Blog Post

Geolocating Identity: A Reconciliation Project

Geolocating Identity: A Reconciliation Project

 

 
 
 
 
 

The Australian Barometer (2010) notes that the general public’s attitude towards indigenous communities is influenced by secondary sources like the media, rather than personal experience. Many of the images of reconciliation promote unity between indigenous and non-indigenous Australians, but at the cost of assimilating the indigenous subject within “White” society’s perceptions.  Peter Rigby (1996) writes, “anthropologists rightly pride themselves on their ability to analyze and understand mythological symbolic systems, yet they seldom address those associated with the provenance of their own discipline and the political economy and culture of its own gestation and development.” (p 3). There is a need for a reexamination of the way “privileged” actors - in this case “white” Australian politics, academics and urban indigenous Australians - represent and mediate Aboriginality. The next step for Reconciliation Australia will be the most difficult; to break away from the confining non-indigenous framework, which defines the Australian reconciliation agenda as a cultural revival project. By turning away from this framework, international, and national conceptions of Australian Reconciliation will no longer be seen as an issue of preserving indigenous authenticity, but as an ongoing global effort for basic human rights.

 
 
To begin to tackle this issue, I created a web project called, Geolocating Reconciliation. This user-driven Google Maps mashup enable visitors to post comments, photos, and videos about indigenous issues based on their geolocation, the real-world geographic location of the visitor. The homepage will ask their user to use their "Current Location" and load the satellite version of googlemaps with a photoshopped collage overlay of Australian Images generated from Google Search.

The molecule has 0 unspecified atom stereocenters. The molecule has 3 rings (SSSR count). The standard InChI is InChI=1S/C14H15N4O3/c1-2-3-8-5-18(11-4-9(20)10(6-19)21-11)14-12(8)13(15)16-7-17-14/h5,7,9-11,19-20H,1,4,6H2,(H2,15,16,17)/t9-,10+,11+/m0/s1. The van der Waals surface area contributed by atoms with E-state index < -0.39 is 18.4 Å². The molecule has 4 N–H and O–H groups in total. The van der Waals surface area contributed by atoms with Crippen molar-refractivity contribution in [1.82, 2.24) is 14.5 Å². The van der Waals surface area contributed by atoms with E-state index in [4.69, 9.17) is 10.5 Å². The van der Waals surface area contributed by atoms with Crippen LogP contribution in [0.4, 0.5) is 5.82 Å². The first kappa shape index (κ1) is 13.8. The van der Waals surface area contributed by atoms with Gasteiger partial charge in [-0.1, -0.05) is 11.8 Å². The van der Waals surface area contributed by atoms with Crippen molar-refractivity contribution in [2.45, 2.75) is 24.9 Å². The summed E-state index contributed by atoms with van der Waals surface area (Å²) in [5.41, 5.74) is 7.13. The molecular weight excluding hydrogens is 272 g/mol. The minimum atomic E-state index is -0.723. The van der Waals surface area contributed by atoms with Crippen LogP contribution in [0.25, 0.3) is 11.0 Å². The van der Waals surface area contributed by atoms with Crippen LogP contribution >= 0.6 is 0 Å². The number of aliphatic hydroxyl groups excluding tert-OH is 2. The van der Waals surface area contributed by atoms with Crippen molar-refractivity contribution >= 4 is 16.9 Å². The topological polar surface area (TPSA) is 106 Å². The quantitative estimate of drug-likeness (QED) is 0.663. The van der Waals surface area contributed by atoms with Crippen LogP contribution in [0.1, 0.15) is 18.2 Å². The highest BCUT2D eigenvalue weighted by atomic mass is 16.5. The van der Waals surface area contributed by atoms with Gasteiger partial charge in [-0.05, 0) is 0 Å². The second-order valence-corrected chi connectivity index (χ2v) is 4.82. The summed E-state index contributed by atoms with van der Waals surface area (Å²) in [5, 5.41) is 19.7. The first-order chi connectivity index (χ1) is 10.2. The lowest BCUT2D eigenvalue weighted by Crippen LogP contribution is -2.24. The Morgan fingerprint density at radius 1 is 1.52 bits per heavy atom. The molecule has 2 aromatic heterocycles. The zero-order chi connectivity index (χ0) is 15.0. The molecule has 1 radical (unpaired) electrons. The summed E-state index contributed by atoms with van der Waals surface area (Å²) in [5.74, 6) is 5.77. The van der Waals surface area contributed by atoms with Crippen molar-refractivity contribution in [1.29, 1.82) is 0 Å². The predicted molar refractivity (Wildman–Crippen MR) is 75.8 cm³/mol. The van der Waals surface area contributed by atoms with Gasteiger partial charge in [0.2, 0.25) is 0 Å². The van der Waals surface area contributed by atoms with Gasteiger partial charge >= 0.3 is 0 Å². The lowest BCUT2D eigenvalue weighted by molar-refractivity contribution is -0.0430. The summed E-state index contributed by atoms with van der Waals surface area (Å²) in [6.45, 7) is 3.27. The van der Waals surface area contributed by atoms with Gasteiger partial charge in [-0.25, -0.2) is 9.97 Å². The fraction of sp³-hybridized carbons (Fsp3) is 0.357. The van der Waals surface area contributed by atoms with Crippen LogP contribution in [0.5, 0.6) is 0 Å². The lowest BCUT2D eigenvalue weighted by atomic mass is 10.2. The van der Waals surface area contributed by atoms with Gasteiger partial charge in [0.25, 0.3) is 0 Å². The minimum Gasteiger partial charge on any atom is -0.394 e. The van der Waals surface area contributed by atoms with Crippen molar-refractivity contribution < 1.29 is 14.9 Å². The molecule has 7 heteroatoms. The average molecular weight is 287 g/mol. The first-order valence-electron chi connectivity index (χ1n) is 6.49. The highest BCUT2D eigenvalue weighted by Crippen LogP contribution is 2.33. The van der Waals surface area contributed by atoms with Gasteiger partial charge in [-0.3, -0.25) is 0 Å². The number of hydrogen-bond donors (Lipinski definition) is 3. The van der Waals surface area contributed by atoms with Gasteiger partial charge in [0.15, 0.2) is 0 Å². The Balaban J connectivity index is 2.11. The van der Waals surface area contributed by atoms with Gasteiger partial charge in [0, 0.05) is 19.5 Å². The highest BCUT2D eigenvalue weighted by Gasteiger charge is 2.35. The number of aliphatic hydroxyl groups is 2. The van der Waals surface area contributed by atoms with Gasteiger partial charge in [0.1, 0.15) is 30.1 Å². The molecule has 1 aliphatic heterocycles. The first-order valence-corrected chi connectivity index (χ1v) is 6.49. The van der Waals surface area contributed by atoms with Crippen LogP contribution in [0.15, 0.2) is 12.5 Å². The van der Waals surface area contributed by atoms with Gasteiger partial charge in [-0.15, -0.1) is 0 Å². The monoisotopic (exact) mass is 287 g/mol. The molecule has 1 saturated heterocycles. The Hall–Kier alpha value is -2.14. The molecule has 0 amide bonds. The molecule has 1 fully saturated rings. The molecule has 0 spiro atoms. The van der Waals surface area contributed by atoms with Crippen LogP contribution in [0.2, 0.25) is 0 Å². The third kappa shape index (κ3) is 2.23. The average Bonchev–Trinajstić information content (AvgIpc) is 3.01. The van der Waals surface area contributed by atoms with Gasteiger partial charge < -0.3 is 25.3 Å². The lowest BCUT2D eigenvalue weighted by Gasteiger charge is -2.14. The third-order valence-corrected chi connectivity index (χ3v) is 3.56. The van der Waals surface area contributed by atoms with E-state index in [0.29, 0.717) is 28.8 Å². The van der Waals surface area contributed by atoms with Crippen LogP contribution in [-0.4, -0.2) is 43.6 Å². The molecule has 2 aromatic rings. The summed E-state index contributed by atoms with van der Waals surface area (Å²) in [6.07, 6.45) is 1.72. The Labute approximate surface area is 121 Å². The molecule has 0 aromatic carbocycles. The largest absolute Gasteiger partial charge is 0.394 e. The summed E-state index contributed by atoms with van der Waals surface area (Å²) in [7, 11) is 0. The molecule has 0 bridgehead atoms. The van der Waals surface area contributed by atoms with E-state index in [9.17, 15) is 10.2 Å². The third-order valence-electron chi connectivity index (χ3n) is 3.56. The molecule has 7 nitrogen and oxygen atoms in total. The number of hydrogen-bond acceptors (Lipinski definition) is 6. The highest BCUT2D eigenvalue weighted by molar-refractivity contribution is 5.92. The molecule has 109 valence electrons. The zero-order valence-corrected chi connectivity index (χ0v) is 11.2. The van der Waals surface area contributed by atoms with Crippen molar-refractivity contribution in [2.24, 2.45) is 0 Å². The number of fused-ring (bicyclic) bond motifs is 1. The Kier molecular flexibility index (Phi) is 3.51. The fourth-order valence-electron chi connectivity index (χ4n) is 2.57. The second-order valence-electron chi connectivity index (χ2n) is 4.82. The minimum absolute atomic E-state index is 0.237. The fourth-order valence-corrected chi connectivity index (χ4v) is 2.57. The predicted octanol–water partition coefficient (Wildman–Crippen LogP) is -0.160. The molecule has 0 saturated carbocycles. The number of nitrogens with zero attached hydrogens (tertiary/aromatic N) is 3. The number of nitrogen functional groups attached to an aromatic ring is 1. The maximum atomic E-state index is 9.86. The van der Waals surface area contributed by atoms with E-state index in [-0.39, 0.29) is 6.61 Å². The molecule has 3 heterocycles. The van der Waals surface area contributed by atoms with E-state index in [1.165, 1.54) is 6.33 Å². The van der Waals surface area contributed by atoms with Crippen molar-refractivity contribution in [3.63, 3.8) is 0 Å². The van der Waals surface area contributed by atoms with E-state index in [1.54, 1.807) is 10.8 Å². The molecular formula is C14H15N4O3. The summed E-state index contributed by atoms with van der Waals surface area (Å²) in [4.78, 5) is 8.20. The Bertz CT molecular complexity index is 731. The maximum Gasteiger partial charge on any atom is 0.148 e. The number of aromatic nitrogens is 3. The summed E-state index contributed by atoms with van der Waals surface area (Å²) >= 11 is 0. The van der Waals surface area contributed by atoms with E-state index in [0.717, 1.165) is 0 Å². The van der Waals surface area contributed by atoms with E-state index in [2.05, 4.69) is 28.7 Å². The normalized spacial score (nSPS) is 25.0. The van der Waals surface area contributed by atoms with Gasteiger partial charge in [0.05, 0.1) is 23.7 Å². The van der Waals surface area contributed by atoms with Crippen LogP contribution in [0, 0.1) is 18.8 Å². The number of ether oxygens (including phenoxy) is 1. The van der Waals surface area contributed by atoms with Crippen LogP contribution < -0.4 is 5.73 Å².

The posts on the map explore the media politics and visualization of indigenous reconciliation across borders, space, and technology. This project provides aHumanities 2.0 framework, one that appropriates a diversity of responses and calls for an ethics of reconciliation that only preserves indigenous culture, but encourages reconciliation literacy, the ability to understand where and how images of identity are constructed and reproduced.

 
 
 
Geolocating Reconciliation maps and archives the way in which the public interpret textual and audiovisual representations of indigenous people on the internet. The project pursues new modes of critiquing online identity and produces multi-layered impressions about how the media and online identities play a key role in determining the theoretical (albeit geographic) boundaries of Australia’s Reconciliation project. This project hope to create a diverse space where people from all over the globe can contemplate and comment on the effect images have on national identity. As the individual and national boundaries of identity are becoming more and more blurry it is becomes ever more important comment and reflect on these changes.